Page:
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90s Slang You Should Know


[sap-ee] /ˈsæp i/
adjective, sappier, sappiest.
abounding in sap, as a plant.
full of vitality and energy.
Slang. silly or foolish.
Origin of sappy
before 1100; Middle English sapy, Old English sæpig; see sap1, -y1
Related forms
sappiness, noun Unabridged
Based on the Random House Dictionary, © Random House, Inc. 2017.
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Examples from the Web for sappy
Contemporary Examples
Historical Examples
  • So sappy went cherryward and Yan waited awhile, then crawled toward the fruit garden.

    Two Little Savages Ernest Thompson Seton
  • The wind had got into the sou' west, too—a delicious air, sappy!

    Five Tales John Galsworthy
  • sappy was not an athlete nor an intellectual giant, but his little piggy eyes were wonderfully sharp and clear.

    Two Little Savages Ernest Thompson Seton
  • The sappy one set the leg and withdrew, programming a call for the next day.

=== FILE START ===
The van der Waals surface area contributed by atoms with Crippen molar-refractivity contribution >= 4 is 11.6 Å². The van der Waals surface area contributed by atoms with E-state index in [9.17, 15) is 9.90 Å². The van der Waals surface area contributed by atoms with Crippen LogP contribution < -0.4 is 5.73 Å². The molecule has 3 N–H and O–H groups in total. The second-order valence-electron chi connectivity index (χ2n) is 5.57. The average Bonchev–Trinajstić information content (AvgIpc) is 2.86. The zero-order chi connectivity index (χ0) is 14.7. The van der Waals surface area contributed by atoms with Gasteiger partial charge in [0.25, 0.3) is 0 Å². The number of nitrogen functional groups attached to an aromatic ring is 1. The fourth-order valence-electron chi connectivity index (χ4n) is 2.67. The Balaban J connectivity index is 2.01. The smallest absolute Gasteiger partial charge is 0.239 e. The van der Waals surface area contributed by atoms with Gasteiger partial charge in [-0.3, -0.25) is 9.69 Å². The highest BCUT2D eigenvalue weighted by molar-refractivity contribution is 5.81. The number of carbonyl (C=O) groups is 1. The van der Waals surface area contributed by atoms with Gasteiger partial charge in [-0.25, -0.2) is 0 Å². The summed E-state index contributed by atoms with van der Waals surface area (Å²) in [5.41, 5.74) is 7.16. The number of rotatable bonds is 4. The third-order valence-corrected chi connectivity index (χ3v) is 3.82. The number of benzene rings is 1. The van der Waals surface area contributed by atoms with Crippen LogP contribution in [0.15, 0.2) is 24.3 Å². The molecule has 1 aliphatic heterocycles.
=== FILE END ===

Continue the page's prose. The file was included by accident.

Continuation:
The Sunset Trail Alfred Henry Lewis
  • This is why a green, sappy pine pole soon sinks in "driving" (floating down stream).

    Seasoning of Wood Joseph B. Wagner
British Dictionary definitions for sappy


adjective -pier, -piest
(of plants) full of sap
full of energy or vitality
(slang) silly or fatuous
Derived Forms
sappily, adverb
sappiness, noun
Collins English Dictionary - Complete & Unabridged 2012 Digital Edition
© William Collins Sons & Co. Ltd. 1979, 1986 © HarperCollins
Publishers 1998, 2000, 2003, 2005, 2006, 2007, 2009, 2012
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Word Origin and History for sappy

"full of sap," Late Old English sæpig, from sæp (see sap (n.1)). Figurative sense of "foolishly sentimental" (1660s) may have developed from an intermediate sense of "wet, sodden" (late 15c.). Earlier, now obsolete, figurative senses were "full of vitality" (1550s) and "immature" (1620s).

Online Etymology Dictionary, © 2010 Douglas Harper
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Slang definitions & phrases for sappy



  1. Stupid; foolish; goofy: Lay off them sappy songs (1670+)
  2. Sentimental; mawkish; schmaltzy: the Velveeta-voiced crooner of sappy tunes
The Dictionary of American Slang, Fourth Edition by Barbara Ann Kipfer, PhD. and Robert L. Chapman, Ph.D.
Copyright (C) 2007 by HarperCollins Publishers.
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